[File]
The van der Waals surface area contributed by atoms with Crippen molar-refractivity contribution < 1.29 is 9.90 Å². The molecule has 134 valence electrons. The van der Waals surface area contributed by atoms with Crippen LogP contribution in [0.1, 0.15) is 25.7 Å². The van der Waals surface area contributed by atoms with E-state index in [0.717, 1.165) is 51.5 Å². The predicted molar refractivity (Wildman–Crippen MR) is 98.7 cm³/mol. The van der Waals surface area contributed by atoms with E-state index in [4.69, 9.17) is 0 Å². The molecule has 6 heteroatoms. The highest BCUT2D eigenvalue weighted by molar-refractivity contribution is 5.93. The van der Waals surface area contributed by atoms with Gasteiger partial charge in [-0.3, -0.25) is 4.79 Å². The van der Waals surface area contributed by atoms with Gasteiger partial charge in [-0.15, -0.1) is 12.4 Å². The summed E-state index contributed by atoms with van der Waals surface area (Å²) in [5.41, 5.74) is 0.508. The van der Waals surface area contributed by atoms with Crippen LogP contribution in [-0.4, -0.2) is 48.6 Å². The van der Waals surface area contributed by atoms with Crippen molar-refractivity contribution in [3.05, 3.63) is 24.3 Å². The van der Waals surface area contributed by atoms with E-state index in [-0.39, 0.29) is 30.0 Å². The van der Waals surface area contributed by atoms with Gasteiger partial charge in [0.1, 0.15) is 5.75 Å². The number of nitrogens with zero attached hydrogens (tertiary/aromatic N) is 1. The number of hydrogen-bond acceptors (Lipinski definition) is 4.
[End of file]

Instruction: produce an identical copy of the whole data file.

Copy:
The van der Waals surface area contributed by atoms with Crippen molar-refractivity contribution < 1.29 is 9.90 Å². The molecule has 134 valence electrons. The van der Waals surface area contributed by atoms with Crippen LogP contribution in [0.1, 0.15) is 25.7 Å². The van der Waals surface area contributed by atoms with E-state index in [0.717, 1.165) is 51.5 Å². The predicted molar refractivity (Wildman–Crippen MR) is 98.7 cm³/mol. The van der Waals surface area contributed by atoms with E-state index in [4.69, 9.17) is 0 Å². The molecule has 6 heteroatoms. The highest BCUT2D eigenvalue weighted by molar-refractivity contribution is 5.93. The van der Waals surface area contributed by atoms with Gasteiger partial charge in [-0.3, -0.25) is 4.79 Å². The van der Waals surface area contributed by atoms with Gasteiger partial charge in [-0.15, -0.1) is 12.4 Å². The summed E-state index contributed by atoms with van der Waals surface area (Å²) in [5.41, 5.74) is 0.508. The van der Waals surface area contributed by atoms with Crippen LogP contribution in [-0.4, -0.2) is 48.6 Å². The van der Waals surface area contributed by atoms with Crippen molar-refractivity contribution in [3.05, 3.63) is 24.3 Å². The van der Waals surface area contributed by atoms with E-state index in [-0.39, 0.29) is 30.0 Å². The van der Waals surface area contributed by atoms with Gasteiger partial charge in [0.1, 0.15) is 5.75 Å². The number of nitrogens with zero attached hydrogens (tertiary/aromatic N) is 1. The number of hydrogen-bond acceptors (Lipinski definition) is 4.